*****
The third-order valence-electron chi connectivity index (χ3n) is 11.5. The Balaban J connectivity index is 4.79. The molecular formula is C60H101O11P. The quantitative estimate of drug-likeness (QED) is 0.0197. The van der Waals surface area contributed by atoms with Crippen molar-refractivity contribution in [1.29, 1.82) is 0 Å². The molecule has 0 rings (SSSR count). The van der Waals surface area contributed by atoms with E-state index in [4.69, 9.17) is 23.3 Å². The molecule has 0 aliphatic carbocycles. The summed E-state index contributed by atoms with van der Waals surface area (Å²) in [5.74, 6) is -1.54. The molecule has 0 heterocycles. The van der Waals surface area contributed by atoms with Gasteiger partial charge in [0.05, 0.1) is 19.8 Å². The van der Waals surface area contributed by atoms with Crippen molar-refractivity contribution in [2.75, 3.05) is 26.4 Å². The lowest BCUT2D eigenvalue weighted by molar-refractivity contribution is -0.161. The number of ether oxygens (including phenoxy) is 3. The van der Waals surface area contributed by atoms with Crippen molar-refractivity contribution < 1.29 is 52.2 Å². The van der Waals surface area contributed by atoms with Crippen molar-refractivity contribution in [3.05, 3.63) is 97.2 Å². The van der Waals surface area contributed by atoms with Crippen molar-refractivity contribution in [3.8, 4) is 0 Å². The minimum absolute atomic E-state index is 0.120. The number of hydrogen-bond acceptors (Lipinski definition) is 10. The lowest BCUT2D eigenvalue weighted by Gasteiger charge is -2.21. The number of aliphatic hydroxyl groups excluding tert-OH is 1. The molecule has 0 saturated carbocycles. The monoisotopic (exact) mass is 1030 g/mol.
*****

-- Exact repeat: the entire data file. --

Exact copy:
The third-order valence-electron chi connectivity index (χ3n) is 11.5. The Balaban J connectivity index is 4.79. The molecular formula is C60H101O11P. The quantitative estimate of drug-likeness (QED) is 0.0197. The van der Waals surface area contributed by atoms with Crippen molar-refractivity contribution in [1.29, 1.82) is 0 Å². The molecule has 0 rings (SSSR count). The van der Waals surface area contributed by atoms with E-state index in [4.69, 9.17) is 23.3 Å². The molecule has 0 aliphatic carbocycles. The summed E-state index contributed by atoms with van der Waals surface area (Å²) in [5.74, 6) is -1.54. The molecule has 0 heterocycles. The van der Waals surface area contributed by atoms with Gasteiger partial charge in [0.05, 0.1) is 19.8 Å². The van der Waals surface area contributed by atoms with Crippen molar-refractivity contribution in [2.75, 3.05) is 26.4 Å². The lowest BCUT2D eigenvalue weighted by molar-refractivity contribution is -0.161. The number of ether oxygens (including phenoxy) is 3. The van der Waals surface area contributed by atoms with Crippen molar-refractivity contribution < 1.29 is 52.2 Å². The van der Waals surface area contributed by atoms with Crippen molar-refractivity contribution in [3.05, 3.63) is 97.2 Å². The van der Waals surface area contributed by atoms with Crippen molar-refractivity contribution in [3.8, 4) is 0 Å². The minimum absolute atomic E-state index is 0.120. The number of hydrogen-bond acceptors (Lipinski definition) is 10. The lowest BCUT2D eigenvalue weighted by Gasteiger charge is -2.21. The number of aliphatic hydroxyl groups excluding tert-OH is 1. The molecule has 0 saturated carbocycles. The monoisotopic (exact) mass is 1030 g/mol.